The Escazú Agreement came into effect on 22 April, but by the end of the year, Cuba and Venezuela had yet to sign it and 12 countries had not ratified it.
In February, the new US administration rejoined the Paris Agreement and sought to reverse hundreds of laws and policies that had been passed during the previous administration to deregulate the environmental and energy sectors.
Nevertheless, elsewhere progress on tackling climate change was disappointing. By encouraging deforestation and extraction of natural resources in the Amazon, Brazil’s President Bolsonaro exacerbated the impact of the climate crisis on Indigenous peoples’ lands and territories, leaving a legacy of environmental destruction. According to the NGO Imazon, the Brazilian Amazon had the highest deforestation rate for the month of August in 10 years. Bolivia passed regulations that incentivized logging and the burning of forests. Canada continued to subsidize the fossil fuel industry. Despite re-engaging with the world on climate change, the new US administration continued to approve oil drilling projects on federal land. And Mexico, the world’s 11th largest greenhouse gas emitter, failed to present any new emission reduction targets at the UN conference on climate change.
Governments have a duty to guarantee the right to health without discrimination and should pay particular attention to marginalized groups and others at greater risk from Covid-19. They must guarantee access to economic, social and cultural rights, with special efforts to address the disproportionate impact of the pandemic on those facing multiple forms of discrimination and marginalization, including the violations resulting from the historic marginalization of and discrimination against Indigenous peoples. They must also ensure access to sexual and reproductive rights, including access to safe abortion services.
Governments must respect and facilitate the exercise of the rights to freedom of expression and assembly, including ensuring that journalists are able to carry out their legitimate work free of harassment and violence. They must recognize the legitimate work of human rights defenders and create an environment conducive to enabling them to carry out their work in safety and stop responding to social protests or criticism with repression and by resorting to arbitrary detention and enforced disappearance to silence opponents.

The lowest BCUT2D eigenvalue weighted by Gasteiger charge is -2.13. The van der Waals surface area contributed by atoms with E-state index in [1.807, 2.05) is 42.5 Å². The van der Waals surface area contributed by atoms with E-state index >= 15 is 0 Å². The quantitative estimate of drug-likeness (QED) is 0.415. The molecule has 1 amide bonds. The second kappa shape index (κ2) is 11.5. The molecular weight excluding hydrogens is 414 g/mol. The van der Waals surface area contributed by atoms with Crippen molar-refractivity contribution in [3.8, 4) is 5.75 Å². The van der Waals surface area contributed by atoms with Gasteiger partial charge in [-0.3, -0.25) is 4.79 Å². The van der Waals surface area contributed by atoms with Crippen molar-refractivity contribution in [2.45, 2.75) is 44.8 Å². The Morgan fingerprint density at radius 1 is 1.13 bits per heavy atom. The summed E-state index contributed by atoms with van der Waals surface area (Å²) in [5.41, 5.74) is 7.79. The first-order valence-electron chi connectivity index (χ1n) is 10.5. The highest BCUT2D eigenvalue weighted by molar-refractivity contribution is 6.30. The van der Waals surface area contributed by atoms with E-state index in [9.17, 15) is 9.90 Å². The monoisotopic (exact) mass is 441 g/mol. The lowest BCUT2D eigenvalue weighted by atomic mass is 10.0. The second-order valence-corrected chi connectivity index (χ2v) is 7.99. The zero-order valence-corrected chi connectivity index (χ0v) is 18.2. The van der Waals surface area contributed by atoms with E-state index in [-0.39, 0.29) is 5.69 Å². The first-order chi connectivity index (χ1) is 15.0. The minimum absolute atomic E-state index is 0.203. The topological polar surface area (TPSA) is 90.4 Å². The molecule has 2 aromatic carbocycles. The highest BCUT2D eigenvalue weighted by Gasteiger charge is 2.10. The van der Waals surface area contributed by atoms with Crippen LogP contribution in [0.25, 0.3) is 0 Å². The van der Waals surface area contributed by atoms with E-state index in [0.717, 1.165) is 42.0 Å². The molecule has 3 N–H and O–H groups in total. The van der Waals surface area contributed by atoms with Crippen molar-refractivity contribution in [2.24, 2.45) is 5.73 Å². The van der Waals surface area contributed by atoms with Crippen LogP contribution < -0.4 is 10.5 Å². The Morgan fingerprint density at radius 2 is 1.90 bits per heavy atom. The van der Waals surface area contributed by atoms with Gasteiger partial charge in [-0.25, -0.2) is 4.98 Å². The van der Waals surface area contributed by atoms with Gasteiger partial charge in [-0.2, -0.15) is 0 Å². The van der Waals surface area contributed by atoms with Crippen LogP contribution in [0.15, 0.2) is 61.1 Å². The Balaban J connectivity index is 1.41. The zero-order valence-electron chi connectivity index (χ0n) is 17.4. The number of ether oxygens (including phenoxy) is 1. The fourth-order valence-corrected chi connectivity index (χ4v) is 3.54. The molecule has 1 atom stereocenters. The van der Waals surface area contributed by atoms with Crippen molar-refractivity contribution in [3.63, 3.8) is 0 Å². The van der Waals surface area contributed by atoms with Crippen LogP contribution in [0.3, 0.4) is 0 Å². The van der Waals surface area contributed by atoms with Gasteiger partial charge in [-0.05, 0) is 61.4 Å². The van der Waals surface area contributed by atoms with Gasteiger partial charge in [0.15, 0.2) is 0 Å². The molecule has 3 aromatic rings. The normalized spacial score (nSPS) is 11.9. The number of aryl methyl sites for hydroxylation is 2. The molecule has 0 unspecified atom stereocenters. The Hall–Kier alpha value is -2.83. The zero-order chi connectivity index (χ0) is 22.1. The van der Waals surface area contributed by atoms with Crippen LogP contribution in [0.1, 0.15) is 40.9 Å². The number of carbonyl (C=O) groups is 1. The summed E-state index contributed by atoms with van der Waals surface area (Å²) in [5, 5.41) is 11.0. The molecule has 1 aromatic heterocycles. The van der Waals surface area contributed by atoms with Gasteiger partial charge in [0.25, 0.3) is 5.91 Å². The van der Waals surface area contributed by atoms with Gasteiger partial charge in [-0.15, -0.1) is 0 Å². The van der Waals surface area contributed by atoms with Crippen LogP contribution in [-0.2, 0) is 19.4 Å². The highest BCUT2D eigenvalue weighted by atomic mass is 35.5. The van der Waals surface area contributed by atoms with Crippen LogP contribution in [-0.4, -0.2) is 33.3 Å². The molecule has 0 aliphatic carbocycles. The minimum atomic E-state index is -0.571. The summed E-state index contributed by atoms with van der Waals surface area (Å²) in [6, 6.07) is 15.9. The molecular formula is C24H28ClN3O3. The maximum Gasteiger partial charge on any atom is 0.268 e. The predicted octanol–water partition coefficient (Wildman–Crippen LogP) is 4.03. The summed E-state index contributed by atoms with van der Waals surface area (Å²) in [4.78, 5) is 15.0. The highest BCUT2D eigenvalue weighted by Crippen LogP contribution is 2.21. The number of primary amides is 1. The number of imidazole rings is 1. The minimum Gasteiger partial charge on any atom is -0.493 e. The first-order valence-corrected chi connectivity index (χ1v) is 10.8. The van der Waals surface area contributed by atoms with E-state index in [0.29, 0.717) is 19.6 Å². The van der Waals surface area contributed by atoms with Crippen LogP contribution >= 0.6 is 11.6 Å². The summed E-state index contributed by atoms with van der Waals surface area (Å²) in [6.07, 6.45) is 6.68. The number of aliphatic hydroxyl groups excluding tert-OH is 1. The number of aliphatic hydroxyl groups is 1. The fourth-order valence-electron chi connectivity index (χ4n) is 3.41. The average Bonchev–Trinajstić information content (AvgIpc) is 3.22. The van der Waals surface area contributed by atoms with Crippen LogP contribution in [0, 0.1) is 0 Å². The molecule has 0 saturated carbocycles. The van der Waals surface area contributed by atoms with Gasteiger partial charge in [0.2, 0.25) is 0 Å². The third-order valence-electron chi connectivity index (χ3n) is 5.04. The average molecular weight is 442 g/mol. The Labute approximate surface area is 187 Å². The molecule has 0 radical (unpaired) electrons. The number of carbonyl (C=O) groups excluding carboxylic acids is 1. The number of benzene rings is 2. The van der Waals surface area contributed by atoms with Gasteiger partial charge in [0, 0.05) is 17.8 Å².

Governments must ensure that law enforcement protocols and practices are consistent with international standards and that any breaches of such standards are properly investigated and those suspected of criminal responsibility are brought to justice in fair trials before ordinary civilian courts. They must refrain from undermining the independence of the judiciary so that the right to access to justice, truth and reparation can be a meaningful reality for those under its jurisdiction. They must also address the impunity that surrounds violence based on gender or sexual orientation and identity. They must take urgent steps to address violence against women and girls and its root causes and to protect LGBTI people from all forms of violence and eliminate the discrimination that underpins the range of human rights violations they experience.
Governments must fulfil their obligation to protect people seeking international protection, respect and safeguard their rights and enable them to remain in their territory, in decent conditions, until a durable solution is found.